SALT LAKE CITY — Friction had already been sparked between Republican and Democratic House leaders before the start of the 2016 Legislature over the minority party being shut out from the debate over Medicaid expansion.
But those tensions seldom surfaced publicly during the 45-day session that ended Thursday and saw supermajority Republicans keeping all of their caucus discussions on issues open to the press and the public.
The GOP did stir concern from Democrats in both the House and the Senate, however, by pushing successfully for HB220, a bill that shifts control of two key legislative committees to the majority.
Gov. Gary Herbert, who said he doesn't have a problem with the concept but plans to take a closer look at that bill before deciding whether to sign or veto it, noted lawmakers had less to battle over this session.
"I think this has a been a more quiet session because we didn’t have a big, loud issue like Healthy Utah," the governor said. "Maybe that gives the appearance of less friction."
In 2015, Herbert's Healthy Utah plan for using the funds available for Medicaid expansion under President Barack Obama's health care law pitted not only Republicans against Democrats, but also the House against the Senate.
After the failure of that plan, as well as another alternative from the governor and GOP legislative leaders, House Minority Leader Brian King, D-Salt Lake City, complained that Democrats were being left out of the decision-making process.
That's because House Republicans had determined in closed-door caucus meetings they couldn't muster enough votes to pass either the governor's Medicaid expansion plan or, later, the alternative, without Democrats.
This session, a scaled-down plan to extend traditional Medicaid only to the most needy from House Majority Leader Jim Dunnigan, R-Taylorsville, was approved with little drama, although Democrats tried to win support for full Medicaid expansion.
"It as a pretty smooth session," House Speaker Greg Hughes, R-Draper, said, noting lawmakers reached agreement earlier than usual on the $15.1 billion budget that included no tax increases or new bonding.
But Hughes said Democrats did seem "a little more devoted to party building," attempting to showcase their differences with Republicans in an election year for every House member. "It is what it is."
King said he and Hughes were able to set aside their differences this session. House Democrats, he said, would have stepped up to support the GOP's Medicaid plan had their votes been needed even though it was far from what they wanted.
He said House Democrats were together on most key issues.
"We had to be. We only have 12 of us. We're working hard," the minority leader said, "in a way that's calculated toward increasing the number of Democrats" in the 75-member House.
Senate President Wayne Niederhauser, R-Sandy, said most of the friction between the 29 members of the Senate and the House this year came in the legislative process, especially as bills went back and forth the last few days of the session.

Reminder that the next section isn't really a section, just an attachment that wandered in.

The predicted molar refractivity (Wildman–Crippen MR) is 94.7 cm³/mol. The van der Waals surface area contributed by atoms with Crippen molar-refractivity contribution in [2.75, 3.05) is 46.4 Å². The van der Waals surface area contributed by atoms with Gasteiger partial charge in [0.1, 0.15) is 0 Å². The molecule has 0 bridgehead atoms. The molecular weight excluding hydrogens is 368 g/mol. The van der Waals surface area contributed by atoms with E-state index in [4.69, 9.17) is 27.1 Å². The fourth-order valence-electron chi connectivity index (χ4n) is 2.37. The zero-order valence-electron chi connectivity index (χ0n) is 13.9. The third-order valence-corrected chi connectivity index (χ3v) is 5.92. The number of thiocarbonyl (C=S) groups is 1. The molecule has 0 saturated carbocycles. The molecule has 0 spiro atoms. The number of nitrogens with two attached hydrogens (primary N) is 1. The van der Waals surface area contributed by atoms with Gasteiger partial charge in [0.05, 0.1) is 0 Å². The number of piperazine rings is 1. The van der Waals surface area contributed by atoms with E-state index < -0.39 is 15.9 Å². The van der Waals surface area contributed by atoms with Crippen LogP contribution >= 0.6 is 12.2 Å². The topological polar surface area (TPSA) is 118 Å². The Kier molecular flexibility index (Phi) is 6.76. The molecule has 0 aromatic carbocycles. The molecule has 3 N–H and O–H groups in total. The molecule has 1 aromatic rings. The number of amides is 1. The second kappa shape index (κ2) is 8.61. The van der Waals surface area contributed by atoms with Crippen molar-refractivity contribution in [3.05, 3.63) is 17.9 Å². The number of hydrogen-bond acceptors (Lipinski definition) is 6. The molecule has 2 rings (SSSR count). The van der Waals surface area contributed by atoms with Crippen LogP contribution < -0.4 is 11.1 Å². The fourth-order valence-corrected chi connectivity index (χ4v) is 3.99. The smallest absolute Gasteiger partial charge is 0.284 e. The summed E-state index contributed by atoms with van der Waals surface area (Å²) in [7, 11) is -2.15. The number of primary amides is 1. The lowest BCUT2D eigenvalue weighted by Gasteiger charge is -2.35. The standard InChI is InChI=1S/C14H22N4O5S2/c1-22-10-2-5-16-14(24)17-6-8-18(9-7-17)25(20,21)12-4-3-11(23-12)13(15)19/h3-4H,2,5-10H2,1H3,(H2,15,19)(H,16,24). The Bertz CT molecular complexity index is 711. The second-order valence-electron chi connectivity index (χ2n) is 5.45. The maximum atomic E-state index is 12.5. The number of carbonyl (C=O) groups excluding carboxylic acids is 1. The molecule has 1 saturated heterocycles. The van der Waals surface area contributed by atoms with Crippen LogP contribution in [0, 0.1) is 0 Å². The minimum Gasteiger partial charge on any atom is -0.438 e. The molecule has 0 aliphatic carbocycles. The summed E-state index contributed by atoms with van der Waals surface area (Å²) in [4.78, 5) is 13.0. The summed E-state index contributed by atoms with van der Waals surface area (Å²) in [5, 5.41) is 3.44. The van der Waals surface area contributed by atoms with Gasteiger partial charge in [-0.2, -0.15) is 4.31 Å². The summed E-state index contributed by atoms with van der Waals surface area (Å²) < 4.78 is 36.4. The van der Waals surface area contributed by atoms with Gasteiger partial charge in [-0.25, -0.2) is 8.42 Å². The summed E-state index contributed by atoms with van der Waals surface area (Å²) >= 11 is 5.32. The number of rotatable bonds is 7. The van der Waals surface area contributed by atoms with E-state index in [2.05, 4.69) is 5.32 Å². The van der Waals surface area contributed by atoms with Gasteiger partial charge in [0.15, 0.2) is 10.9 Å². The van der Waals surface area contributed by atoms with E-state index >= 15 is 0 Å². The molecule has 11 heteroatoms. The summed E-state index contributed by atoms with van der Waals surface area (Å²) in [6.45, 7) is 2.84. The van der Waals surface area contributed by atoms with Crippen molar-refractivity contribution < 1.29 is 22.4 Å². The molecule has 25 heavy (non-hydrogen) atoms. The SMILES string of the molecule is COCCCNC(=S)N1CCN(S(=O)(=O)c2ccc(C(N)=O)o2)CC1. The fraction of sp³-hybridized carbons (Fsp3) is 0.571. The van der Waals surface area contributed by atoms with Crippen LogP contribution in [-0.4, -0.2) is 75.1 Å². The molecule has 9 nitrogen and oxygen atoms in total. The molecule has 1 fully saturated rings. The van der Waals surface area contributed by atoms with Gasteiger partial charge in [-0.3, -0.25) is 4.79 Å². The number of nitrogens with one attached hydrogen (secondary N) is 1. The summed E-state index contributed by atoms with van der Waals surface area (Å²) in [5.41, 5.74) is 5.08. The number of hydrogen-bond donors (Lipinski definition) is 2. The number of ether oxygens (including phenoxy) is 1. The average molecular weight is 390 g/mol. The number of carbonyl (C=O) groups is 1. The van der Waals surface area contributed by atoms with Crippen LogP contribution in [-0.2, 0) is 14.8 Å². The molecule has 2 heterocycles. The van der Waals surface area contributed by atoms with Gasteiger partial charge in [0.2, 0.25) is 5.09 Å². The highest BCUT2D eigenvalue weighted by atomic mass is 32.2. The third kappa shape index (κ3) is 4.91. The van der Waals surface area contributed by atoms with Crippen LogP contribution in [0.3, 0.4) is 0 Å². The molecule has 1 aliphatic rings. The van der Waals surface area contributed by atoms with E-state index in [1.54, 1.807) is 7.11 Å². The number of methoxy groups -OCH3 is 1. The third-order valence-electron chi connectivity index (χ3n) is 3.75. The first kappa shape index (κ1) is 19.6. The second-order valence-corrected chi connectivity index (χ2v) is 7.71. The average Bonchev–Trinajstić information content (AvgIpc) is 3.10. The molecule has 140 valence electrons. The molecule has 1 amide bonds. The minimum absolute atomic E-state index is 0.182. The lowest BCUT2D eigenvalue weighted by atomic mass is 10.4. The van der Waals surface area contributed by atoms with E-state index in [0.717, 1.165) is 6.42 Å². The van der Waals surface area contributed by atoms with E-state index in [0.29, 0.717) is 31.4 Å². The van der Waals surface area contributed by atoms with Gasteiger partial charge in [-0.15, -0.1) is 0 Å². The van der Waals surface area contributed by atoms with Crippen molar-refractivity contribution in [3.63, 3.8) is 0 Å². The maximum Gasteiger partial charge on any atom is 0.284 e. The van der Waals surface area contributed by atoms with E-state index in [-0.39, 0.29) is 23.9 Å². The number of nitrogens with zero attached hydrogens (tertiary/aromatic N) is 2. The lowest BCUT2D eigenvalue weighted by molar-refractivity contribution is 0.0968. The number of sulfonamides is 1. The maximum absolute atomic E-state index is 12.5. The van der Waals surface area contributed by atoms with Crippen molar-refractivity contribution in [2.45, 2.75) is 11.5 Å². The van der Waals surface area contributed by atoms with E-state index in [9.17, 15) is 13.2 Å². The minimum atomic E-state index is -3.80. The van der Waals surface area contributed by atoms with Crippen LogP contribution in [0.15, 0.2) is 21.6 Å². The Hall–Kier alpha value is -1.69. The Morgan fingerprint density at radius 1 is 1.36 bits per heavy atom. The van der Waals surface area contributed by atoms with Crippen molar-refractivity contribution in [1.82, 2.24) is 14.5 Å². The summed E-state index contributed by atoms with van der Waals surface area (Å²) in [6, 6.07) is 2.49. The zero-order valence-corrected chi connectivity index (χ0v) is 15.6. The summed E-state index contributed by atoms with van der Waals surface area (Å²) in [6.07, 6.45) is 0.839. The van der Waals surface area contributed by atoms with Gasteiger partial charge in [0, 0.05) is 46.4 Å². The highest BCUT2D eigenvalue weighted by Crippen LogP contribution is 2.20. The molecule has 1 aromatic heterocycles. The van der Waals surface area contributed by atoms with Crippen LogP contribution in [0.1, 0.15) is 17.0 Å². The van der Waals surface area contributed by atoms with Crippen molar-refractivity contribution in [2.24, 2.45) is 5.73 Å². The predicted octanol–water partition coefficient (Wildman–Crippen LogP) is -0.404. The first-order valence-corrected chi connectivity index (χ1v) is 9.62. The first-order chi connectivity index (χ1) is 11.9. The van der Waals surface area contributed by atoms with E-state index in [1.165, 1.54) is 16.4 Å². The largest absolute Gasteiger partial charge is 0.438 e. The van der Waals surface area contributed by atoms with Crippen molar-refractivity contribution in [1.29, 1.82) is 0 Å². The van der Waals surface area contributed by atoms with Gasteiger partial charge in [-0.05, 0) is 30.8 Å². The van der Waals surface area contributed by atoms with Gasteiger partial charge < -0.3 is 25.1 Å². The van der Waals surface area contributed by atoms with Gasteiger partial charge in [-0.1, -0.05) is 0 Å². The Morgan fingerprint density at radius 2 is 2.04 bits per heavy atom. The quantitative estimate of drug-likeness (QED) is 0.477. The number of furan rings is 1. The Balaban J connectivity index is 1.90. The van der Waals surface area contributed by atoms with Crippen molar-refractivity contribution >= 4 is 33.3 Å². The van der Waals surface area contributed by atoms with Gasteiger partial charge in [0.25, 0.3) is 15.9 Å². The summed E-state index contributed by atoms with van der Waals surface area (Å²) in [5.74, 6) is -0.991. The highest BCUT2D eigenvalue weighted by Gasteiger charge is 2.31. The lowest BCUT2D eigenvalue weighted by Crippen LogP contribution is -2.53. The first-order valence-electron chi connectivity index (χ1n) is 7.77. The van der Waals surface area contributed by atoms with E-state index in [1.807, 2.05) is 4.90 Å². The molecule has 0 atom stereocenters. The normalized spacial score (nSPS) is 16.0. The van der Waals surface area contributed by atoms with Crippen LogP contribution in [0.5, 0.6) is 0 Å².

"We get upset because we think there's too much talking to the bills," Niederhauser said. "We have to accept these little nuances in each body, and sometimes we're a little impatient with each other, but we get through it."
Democrats did turn up the volume in the debate over HB220, the bill that alters the makeup of the Legislative Management Committee and the Legislative Audit Subcommittee.
Both the management committee that handles staff hiring and other administrative duties, and the audit subcommittee, have had an equal number of Republicans and Democrats since being created in 1975 by a Democrat-controlled Legislature.
But HB220, sponsored by Rep. LaVar Christensen, R-Draper, and passed the last night of the session, gives the Senate president and House speaker — both positions held by the majority — tiebreaking powers on the management committee.
Originally, the bill had added majority members to the committee but was amended in the Senate to make it more palatable.
It also allots to members of the minority leadership teams in the House and Senate only two of the six positions on the audit subcommittee, which determines which agency reviews requested by lawmakers go forward.
House Minority Caucus Manager Patrice Arent, D-Millcreek, a former legislative attorney, said introducing partisan politics into the administrative and audit decisions will affect the state's ability to hire and retain legislative staff.
"It brings us closer to mimicking D.C. politics," Arent said, calling it "bad public policy. The bill still destroys the 40-plus year working relationships that transcended political ideology."
Christensen said his bill was intended to ensure the committees reflect the will of the voters in selecting one party over another to control the Legislature and should not be seen as a political move.
"I’m saddened and somewhat surprised, I guess, by any negative suggestions at all,” Christensen said during the House floor debate on the amended bill. “It could not be more sincere or more pure or more principled.”
Senate Minority Leader Gene Davis, D-Salt Lake City, said he doesn't believe the new makeup of the committees will be a deterrent with current Senate leadership, but down the road it could be.
"I think we set a roadblock that could tilt the balance going into the future. I'm hoping not because it's based on personalities and political personalities as well, Davis said.
Niederhauser said he agrees legislative leaders need to keep a strong, nonpartisan staff and won't do things differently because of the changes.
"I don't have any desire not to have good debate and have people speaking freely," Niederhauser said. "I'm one to let the chips land where they may."
Contributing: Dennis Romboy, Emily Larson